Iodine deficiency disorders

Other Names:
Absence of dietary iodine
Insufficient iodine intake
Lack of iodine in diets

Iodine deficiency causes goitre, hypothyroidism, retarded physical development and impaired mental function, increased rate of spontaneous abortion and stillbirth, neurological cretinism, including deaf mutism and myxoedematous cretinism, dwarfism and severe mental retardation. It is the most common cause of preventable mental defect in the world today.


Iodine, the heaviest of the halogens, is required in proper quantities as an essential precursor to thyroid hormone synthesis. The thyroid gland converts the amino acid tyrosine into thyroglobulin, and attaches one to four iodine atoms to create T4 (thyroxine), the inactive storage hormone, T3 (triidothyronine), or metabolically active thyroid hormone, and two thyroid hormones whose clinical significance is less known, T2 and T1.

The major role of iodine in nutrition arises from the importance of these hormones to the growth and development of humans and animals. The daily requirement of iodine in adults is 1-2 micrograms per kilogram body weight. A daily iodine intake between 50 and 1000 micrograms is considered safe. The 1989 Recommended Daily Allowance (RDA) is in the range of 40-120 micrograms for children up to the age of 10 years and 150 micrograms for older children and adults. An additional 25 and 50 micrograms are recommended during pregnancy and lactation respectively.

Iodine deficiency causes depletion of thyroid iodine stores and reduced production of throxidine (T4), essential for normal brain development. A decrease in the blood concentration of T4 triggers the secretion of increased amounts of pituitary thyroid-stimulating hormone, which increases thyroid activity and results in hyperplasia (overactivity and depletion) of the thyroid gland. Conspicuous neurological features in significant to severe cases, described as cretinism (if a foetal or early childhood deficiency) or goitre if a later childhood or adult deficiency.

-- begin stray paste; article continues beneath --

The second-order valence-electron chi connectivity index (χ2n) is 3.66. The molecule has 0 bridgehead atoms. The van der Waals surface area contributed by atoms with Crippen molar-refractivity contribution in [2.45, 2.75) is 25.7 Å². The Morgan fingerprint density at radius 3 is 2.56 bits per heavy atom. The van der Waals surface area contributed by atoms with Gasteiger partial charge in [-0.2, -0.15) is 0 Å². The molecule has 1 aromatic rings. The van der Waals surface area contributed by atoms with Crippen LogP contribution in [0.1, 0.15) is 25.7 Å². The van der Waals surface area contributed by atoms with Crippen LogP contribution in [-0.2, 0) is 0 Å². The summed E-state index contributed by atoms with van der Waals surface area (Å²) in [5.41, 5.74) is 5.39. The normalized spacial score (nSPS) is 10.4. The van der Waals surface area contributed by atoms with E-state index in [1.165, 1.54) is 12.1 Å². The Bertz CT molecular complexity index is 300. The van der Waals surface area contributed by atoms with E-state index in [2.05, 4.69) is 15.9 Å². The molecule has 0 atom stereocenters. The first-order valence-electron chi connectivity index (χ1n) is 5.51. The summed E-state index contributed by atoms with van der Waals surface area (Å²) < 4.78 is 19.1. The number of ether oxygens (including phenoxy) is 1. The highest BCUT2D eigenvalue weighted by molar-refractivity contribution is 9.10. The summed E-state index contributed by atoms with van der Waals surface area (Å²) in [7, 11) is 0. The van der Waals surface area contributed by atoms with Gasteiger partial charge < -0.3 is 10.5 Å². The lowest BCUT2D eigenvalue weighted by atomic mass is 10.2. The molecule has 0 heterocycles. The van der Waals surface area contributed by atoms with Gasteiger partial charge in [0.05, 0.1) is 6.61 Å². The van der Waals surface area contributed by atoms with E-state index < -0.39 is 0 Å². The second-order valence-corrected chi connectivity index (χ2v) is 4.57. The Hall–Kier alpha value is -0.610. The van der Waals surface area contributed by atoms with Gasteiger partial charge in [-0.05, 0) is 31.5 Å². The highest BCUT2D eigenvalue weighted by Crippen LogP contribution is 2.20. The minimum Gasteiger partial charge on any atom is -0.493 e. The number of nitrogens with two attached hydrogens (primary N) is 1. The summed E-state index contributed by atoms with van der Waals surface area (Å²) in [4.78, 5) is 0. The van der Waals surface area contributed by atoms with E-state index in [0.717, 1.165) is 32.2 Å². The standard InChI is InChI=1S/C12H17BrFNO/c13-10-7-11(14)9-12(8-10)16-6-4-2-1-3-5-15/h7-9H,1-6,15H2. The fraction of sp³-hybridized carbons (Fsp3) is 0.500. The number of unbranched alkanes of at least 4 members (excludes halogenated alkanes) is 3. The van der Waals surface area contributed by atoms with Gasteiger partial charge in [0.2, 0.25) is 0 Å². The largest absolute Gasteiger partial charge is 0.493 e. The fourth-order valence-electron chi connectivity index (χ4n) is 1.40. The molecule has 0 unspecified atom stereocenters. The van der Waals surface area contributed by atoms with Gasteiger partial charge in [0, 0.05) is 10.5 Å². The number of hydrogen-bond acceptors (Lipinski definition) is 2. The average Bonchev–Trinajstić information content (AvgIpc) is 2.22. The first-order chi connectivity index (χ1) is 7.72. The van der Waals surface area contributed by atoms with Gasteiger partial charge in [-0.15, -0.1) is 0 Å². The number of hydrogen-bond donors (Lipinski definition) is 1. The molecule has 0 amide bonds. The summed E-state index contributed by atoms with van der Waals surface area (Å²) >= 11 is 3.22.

WHO estimated in 1990 that there were one billion people at risk of iodine deficiency disorders in developing countries. 190 million suffered from goitre and 20 million from mental defects due to iodine deficiency. Of these, more than 3 million were overt cretins. In 1997, 60% of the world's edible salt was iodized to combat the deficiency.

A 1995 survey of infants in China revealed that 35% to 65% had iodine deficiencies. A third of the global 1.6 billion iodine deficiency cases are in China. In 1997 in Georgia there was a widespread iodine deficiency and the 50,000 babies born there will be intellectually duller than normal by 10 IQ points.

Related UN Sustainable Development Goals:
GOAL 1: No PovertyGOAL 3: Good Health and Well-beingGOAL 10: Reduced Inequality
Problem Type:
D: Detailed problems
Date of last update
22.05.2019 – 17:46 CEST